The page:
Ed Stetzer:

Second, smaller communities act more like, well, communities.

That may seem like a given, but the bigger the group is, the less like community it feels. The kind of community I am advocating requires a level of intimacy easily lost as numbers grow.
You simply cannot know everyone beyond a certain point, and you certainly will not open up about your struggles and sins in a large group of people you don’t know.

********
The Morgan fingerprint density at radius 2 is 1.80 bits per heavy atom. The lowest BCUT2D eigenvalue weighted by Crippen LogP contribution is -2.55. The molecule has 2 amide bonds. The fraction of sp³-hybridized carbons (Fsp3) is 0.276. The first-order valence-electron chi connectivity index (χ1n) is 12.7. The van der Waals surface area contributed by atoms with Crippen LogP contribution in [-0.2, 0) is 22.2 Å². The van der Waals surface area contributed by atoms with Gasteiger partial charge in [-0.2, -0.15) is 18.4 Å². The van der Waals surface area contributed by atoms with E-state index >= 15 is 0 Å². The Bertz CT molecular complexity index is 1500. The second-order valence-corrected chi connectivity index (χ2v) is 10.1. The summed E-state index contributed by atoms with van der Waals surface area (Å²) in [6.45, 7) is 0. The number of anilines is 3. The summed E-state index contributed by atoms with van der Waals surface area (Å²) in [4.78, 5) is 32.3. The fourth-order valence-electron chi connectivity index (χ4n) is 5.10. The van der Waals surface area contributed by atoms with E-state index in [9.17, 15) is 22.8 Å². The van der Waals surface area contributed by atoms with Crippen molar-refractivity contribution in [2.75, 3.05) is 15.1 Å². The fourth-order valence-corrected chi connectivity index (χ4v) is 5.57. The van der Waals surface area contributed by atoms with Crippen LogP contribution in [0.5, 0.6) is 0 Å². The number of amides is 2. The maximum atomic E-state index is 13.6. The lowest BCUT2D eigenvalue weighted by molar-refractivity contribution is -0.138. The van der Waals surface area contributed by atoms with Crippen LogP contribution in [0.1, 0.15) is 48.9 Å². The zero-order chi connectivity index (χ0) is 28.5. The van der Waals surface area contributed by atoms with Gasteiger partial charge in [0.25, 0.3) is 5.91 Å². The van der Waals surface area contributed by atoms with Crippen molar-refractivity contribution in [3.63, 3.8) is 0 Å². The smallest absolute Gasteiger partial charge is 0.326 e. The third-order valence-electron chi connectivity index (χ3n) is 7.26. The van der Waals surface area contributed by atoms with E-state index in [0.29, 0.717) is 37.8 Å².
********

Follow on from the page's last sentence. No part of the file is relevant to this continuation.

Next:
Third, small groups deliver deeper friendships that double as accountability.

When people know you—really know you—your life becomes far more transparent, including your sin, struggles, successes, and more. Others learn to read you and will call you out for those sins, encourage you through those struggles, and rejoice with you in those successes. This is part of what we should expect from good friends—and groups create friends.

This is why I’ve always recommended that discipleship groups are no more than 3-5 people.

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